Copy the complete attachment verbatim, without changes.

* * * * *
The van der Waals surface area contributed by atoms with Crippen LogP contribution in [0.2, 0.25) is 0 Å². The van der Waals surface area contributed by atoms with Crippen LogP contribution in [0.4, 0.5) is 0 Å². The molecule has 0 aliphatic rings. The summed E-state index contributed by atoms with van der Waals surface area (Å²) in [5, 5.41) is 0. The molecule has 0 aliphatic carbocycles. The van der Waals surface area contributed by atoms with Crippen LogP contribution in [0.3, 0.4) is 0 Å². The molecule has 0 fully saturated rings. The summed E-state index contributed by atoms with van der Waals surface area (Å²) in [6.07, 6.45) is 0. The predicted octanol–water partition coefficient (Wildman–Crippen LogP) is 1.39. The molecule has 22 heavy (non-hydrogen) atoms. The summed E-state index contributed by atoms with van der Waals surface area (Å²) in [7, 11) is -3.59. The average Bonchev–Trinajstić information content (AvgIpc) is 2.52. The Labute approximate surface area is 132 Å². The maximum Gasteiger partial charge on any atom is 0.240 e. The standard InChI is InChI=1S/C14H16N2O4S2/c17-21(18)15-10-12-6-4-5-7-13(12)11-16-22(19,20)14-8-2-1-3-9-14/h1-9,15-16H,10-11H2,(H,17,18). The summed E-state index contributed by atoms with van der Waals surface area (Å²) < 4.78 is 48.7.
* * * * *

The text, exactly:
The van der Waals surface area contributed by atoms with Crippen LogP contribution in [0.2, 0.25) is 0 Å². The van der Waals surface area contributed by atoms with Crippen LogP contribution in [0.4, 0.5) is 0 Å². The molecule has 0 aliphatic rings. The summed E-state index contributed by atoms with van der Waals surface area (Å²) in [5, 5.41) is 0. The molecule has 0 aliphatic carbocycles. The van der Waals surface area contributed by atoms with Crippen LogP contribution in [0.3, 0.4) is 0 Å². The molecule has 0 fully saturated rings. The summed E-state index contributed by atoms with van der Waals surface area (Å²) in [6.07, 6.45) is 0. The predicted octanol–water partition coefficient (Wildman–Crippen LogP) is 1.39. The molecule has 22 heavy (non-hydrogen) atoms. The summed E-state index contributed by atoms with van der Waals surface area (Å²) in [7, 11) is -3.59. The average Bonchev–Trinajstić information content (AvgIpc) is 2.52. The Labute approximate surface area is 132 Å². The maximum Gasteiger partial charge on any atom is 0.240 e. The standard InChI is InChI=1S/C14H16N2O4S2/c17-21(18)15-10-12-6-4-5-7-13(12)11-16-22(19,20)14-8-2-1-3-9-14/h1-9,15-16H,10-11H2,(H,17,18). The summed E-state index contributed by atoms with van der Waals surface area (Å²) < 4.78 is 48.7.